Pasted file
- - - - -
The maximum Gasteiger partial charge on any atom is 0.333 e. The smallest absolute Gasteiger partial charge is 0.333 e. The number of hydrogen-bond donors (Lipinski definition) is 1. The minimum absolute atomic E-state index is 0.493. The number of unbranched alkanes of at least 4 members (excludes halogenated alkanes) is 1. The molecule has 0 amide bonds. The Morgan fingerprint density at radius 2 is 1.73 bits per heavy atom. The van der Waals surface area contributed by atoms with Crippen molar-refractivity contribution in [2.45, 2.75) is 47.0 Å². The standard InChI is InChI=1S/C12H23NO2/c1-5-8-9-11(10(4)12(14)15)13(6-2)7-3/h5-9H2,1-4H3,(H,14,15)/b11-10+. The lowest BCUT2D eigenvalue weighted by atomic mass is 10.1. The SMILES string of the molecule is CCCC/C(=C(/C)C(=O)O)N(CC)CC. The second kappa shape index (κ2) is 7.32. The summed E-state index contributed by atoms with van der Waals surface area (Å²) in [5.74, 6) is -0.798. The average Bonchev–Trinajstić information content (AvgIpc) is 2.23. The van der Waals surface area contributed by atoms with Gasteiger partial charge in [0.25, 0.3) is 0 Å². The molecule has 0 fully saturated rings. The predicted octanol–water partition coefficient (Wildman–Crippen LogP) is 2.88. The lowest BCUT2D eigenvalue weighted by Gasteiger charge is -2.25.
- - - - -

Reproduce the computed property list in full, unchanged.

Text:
The maximum Gasteiger partial charge on any atom is 0.333 e. The smallest absolute Gasteiger partial charge is 0.333 e. The number of hydrogen-bond donors (Lipinski definition) is 1. The minimum absolute atomic E-state index is 0.493. The number of unbranched alkanes of at least 4 members (excludes halogenated alkanes) is 1. The molecule has 0 amide bonds. The Morgan fingerprint density at radius 2 is 1.73 bits per heavy atom. The van der Waals surface area contributed by atoms with Crippen molar-refractivity contribution in [2.45, 2.75) is 47.0 Å². The standard InChI is InChI=1S/C12H23NO2/c1-5-8-9-11(10(4)12(14)15)13(6-2)7-3/h5-9H2,1-4H3,(H,14,15)/b11-10+. The lowest BCUT2D eigenvalue weighted by atomic mass is 10.1. The SMILES string of the molecule is CCCC/C(=C(/C)C(=O)O)N(CC)CC. The second kappa shape index (κ2) is 7.32. The summed E-state index contributed by atoms with van der Waals surface area (Å²) in [5.74, 6) is -0.798. The average Bonchev–Trinajstić information content (AvgIpc) is 2.23. The van der Waals surface area contributed by atoms with Gasteiger partial charge in [0.25, 0.3) is 0 Å². The molecule has 0 fully saturated rings. The predicted octanol–water partition coefficient (Wildman–Crippen LogP) is 2.88. The lowest BCUT2D eigenvalue weighted by Gasteiger charge is -2.25.